Confessions of a Tooth Fairy Failure
October 18th, 2015
Let’s start with the fact that teeth are kind of gross when they’re no longer in your mouth. I understand that it’s an exciting rite of passage for my six-year-old, but her wiggly teeth skeeve me out. I have a recurring nightmare where my teeth suddenly and inexplicably crumble and fall out, so I have a hard time summoning the proper parental enthusiasm for loose teeth.
And then there’s the whole tooth fairy thing. My husband and I decided early on as parents that Santa Claus and the Easter Bunny didn’t fit with our family priorities so we’ve never involved them in our holidays. But, if the man in red and the big bunny aren’t real, then you can’t very well say that the tooth fairy is, right?
“Well, honey, mommy and daddy fill your stocking and hide your Easter basket because Santa and the Easter Bunny are just pretend, but guess what?! There really IS a magical flying pixie who swoops through the house at night, collecting your teeth and leaving you presents! Surprise!”
I can’t see that conversation going well.
Okay, so the tooth fairy isn’t real. But in a moment of questionable parental wisdom, I suggested to my firstborn that we could pretend that the tooth fairy was real. We could “play tooth fairy.” I thought it might be fun – give my daughter a chance to experience some of the magic of the tooth fairy without me having to lie to her about.
This turned out to be a mistake, and here’s why. When you present magical creatures as real, you control the narrative and the expectations. You set the stage for how those creatures will behave. Santa comes down the chimney, but only after you’re asleep! The Easter Bunny leaves a jelly bean trail, starting at your bedroom door. You the parent are the expert in the field of magical creatures, and while your kiddo might have questions from time to time, you’re starting from a shared mythology.
I failed to establish that starting point. In approaching the tooth fairy as a free-flowing game of make-believe, I inadvertently left the door wide open for misaligned expectations. And we all know how well children deal with situations that do not meet their expectations.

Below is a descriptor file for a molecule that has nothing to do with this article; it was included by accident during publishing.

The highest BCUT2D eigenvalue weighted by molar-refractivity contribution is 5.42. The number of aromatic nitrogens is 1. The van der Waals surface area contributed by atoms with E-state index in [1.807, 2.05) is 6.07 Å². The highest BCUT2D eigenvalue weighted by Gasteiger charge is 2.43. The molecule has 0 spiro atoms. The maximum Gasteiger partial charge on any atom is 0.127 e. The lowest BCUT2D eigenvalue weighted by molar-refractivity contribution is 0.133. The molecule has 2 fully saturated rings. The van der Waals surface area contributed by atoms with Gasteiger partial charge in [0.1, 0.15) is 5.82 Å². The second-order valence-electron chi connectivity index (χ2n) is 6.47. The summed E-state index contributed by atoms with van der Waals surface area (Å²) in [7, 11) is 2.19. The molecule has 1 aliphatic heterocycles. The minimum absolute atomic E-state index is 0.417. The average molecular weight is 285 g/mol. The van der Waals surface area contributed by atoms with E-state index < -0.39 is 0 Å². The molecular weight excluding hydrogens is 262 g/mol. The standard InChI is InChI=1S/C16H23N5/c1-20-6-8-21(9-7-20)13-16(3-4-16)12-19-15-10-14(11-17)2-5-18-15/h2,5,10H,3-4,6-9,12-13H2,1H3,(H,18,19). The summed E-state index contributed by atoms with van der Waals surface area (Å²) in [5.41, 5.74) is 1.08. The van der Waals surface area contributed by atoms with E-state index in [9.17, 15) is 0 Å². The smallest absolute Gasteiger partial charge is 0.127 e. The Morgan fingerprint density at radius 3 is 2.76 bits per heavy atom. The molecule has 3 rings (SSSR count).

Thus, I am zero for three on successful tooth-loss celebrations. When my daughter lost her first tooth in the spring, we left the tooth in a glass of water in the bathroom. I replaced the tooth with a couple of quarters and left a note (with purple sparkly letters!) on the counter. She emerged from her room in tears the next morning because there was no note under her pillow. Oops.
Okay, no problem. Tooth #2 followed about a month later. This time, we put the tooth under her pillow and I dutifully replaced it with some quarters. Success!? Nope. I didn’t write a note that time.
Then this week she lost her first top incisor. Go time. Money under pillow? Check. Happy cheerful note with butterfly stickers? Check. Happy child? Uh oh.
Since it was all a game to me, I got a little cheeky in the note I left her. I signed it “your friend, the tooth fairy” but to be funny (I thought), I crossed out “fairy” and wrote “mommy.” The Tooth Mommy! Get it? ‘Cause the tooth fairy isn’t real, but we’re pretending she is, but really the note is from me, and we both know that, and….oh dear, please stop crying.
Sigh. The good news is, her second incisor is also loose so I should have a chance to redeem myself someday soon. Wish me luck!
This post originally appeared on October 18th in our SmallTownUSA newspaper.